With its first appearance on American motion picture screens in February 1935, The March of Time startled journalists, filmmakers, and audiences alike with its controversial topics and unique approach to newsreels. The "issues", as the newsreels were called, were a blend of confrontational journalism and docudrama, often using actors to stage events that had not been photographed on newsreel cameras. The series began with brief segments in the 1930s and eventually grew in length and scope to television programs of in-depth coverage of a single topic. Though extremely popular worldwide, the series eventually ceded viewers to the popularity of television programming, ending movie theatre presentations in 1951 and airing its last television segment in 1967.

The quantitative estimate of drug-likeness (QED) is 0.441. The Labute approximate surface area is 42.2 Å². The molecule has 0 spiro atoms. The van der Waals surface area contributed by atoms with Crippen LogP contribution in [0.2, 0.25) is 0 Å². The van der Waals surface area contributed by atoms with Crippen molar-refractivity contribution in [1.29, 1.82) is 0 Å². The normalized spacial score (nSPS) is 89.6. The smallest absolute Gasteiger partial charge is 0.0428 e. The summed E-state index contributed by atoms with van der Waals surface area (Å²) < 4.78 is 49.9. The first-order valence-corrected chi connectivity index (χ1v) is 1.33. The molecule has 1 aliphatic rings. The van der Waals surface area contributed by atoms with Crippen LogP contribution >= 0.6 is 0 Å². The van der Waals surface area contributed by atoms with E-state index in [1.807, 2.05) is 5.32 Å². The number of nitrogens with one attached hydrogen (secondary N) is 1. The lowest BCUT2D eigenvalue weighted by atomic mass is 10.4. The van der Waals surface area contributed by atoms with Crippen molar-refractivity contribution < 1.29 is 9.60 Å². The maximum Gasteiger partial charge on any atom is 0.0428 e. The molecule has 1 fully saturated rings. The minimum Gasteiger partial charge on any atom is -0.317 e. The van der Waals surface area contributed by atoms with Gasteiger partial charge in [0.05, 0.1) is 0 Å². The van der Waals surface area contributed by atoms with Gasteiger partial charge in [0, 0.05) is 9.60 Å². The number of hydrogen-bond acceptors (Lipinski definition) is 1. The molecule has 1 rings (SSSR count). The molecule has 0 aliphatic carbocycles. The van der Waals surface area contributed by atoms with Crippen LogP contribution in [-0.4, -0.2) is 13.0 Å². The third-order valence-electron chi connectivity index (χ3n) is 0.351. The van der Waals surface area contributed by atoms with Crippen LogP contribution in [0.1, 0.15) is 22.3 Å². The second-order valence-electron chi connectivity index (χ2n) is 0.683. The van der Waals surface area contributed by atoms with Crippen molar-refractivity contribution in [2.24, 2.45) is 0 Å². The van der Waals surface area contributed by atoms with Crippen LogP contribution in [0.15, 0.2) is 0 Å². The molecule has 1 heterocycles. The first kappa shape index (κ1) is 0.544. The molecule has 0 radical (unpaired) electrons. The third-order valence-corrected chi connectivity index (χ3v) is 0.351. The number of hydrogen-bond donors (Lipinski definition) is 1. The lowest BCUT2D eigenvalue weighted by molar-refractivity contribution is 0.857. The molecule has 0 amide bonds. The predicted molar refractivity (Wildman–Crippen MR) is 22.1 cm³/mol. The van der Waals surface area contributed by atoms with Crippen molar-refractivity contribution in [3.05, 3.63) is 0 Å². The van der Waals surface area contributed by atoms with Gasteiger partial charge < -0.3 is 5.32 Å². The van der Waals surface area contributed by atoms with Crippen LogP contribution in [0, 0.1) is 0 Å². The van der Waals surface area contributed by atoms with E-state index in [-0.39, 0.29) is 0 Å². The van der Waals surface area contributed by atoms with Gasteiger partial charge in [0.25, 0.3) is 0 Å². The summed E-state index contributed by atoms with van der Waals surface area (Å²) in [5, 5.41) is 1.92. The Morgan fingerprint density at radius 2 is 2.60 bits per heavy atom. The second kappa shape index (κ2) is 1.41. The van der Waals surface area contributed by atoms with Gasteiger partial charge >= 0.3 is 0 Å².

An artist’s book is a work of art that takes the form of a book. But what does that mean? And what counts as a book, anyway? Is it a bunch of pages that have been bound together, or is there more to it than that?
These are the kinds of questions that artists’ books try to answer. They play with both the form and the function of books as objects, encouraging onlookers to question traditional conceptualizations of “books.” They are usually handmade, often unique, and all different from one another. Because most artist’s books are hand-made and only crafted in small, limited runs, they offer artists a special opportunity to create books that are intensely personal.
All of the books featured in this exhibit are part of Miami University’s Walter Havighurst Special Collections. The materials on display reflect a concentrated effort to build a diverse, provocative collection that will challenge students to reconsider their notion of “books” while also paying tribute to the creativity and innovation of book artists across the globe.
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